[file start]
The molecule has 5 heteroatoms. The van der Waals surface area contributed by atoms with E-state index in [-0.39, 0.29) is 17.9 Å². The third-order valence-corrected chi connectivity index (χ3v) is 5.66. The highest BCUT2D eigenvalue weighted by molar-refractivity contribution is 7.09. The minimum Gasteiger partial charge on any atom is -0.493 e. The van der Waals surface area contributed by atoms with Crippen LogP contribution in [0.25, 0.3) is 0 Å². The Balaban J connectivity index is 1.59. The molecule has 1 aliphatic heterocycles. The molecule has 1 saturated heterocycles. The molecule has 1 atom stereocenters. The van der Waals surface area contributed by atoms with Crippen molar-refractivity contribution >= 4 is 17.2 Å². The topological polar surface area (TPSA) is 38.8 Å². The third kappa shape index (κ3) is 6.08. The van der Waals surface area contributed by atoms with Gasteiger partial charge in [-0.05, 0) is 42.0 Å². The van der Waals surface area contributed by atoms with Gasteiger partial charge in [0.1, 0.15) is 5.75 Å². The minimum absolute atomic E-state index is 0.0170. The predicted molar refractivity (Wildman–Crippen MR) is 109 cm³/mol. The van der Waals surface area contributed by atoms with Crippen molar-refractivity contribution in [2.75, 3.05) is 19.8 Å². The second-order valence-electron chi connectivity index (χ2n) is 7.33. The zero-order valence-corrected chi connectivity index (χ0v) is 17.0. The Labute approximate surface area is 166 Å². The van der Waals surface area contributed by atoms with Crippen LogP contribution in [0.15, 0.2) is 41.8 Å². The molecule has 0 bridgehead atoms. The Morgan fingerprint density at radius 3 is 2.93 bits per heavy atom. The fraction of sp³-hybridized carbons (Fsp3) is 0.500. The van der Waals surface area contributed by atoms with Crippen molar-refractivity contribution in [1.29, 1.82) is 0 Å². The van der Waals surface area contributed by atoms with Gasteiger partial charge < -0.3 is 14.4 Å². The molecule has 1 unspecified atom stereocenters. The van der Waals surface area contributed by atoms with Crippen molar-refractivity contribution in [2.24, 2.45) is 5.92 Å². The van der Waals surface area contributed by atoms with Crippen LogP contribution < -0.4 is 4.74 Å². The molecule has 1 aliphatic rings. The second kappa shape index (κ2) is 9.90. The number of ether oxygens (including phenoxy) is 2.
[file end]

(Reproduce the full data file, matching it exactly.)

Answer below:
The molecule has 5 heteroatoms. The van der Waals surface area contributed by atoms with E-state index in [-0.39, 0.29) is 17.9 Å². The third-order valence-corrected chi connectivity index (χ3v) is 5.66. The highest BCUT2D eigenvalue weighted by molar-refractivity contribution is 7.09. The minimum Gasteiger partial charge on any atom is -0.493 e. The van der Waals surface area contributed by atoms with Crippen LogP contribution in [0.25, 0.3) is 0 Å². The Balaban J connectivity index is 1.59. The molecule has 1 aliphatic heterocycles. The molecule has 1 saturated heterocycles. The molecule has 1 atom stereocenters. The van der Waals surface area contributed by atoms with Crippen molar-refractivity contribution >= 4 is 17.2 Å². The topological polar surface area (TPSA) is 38.8 Å². The third kappa shape index (κ3) is 6.08. The van der Waals surface area contributed by atoms with Gasteiger partial charge in [-0.05, 0) is 42.0 Å². The van der Waals surface area contributed by atoms with Gasteiger partial charge in [0.1, 0.15) is 5.75 Å². The minimum absolute atomic E-state index is 0.0170. The predicted molar refractivity (Wildman–Crippen MR) is 109 cm³/mol. The van der Waals surface area contributed by atoms with Crippen molar-refractivity contribution in [2.75, 3.05) is 19.8 Å². The second-order valence-electron chi connectivity index (χ2n) is 7.33. The zero-order valence-corrected chi connectivity index (χ0v) is 17.0. The Labute approximate surface area is 166 Å². The van der Waals surface area contributed by atoms with Crippen LogP contribution in [0.15, 0.2) is 41.8 Å². The molecule has 0 bridgehead atoms. The Morgan fingerprint density at radius 3 is 2.93 bits per heavy atom. The fraction of sp³-hybridized carbons (Fsp3) is 0.500. The van der Waals surface area contributed by atoms with Crippen molar-refractivity contribution in [1.29, 1.82) is 0 Å². The van der Waals surface area contributed by atoms with Gasteiger partial charge < -0.3 is 14.4 Å². The molecule has 1 unspecified atom stereocenters. The van der Waals surface area contributed by atoms with Crippen molar-refractivity contribution in [2.24, 2.45) is 5.92 Å². The van der Waals surface area contributed by atoms with Crippen LogP contribution < -0.4 is 4.74 Å². The molecule has 1 aliphatic rings. The second kappa shape index (κ2) is 9.90. The number of ether oxygens (including phenoxy) is 2.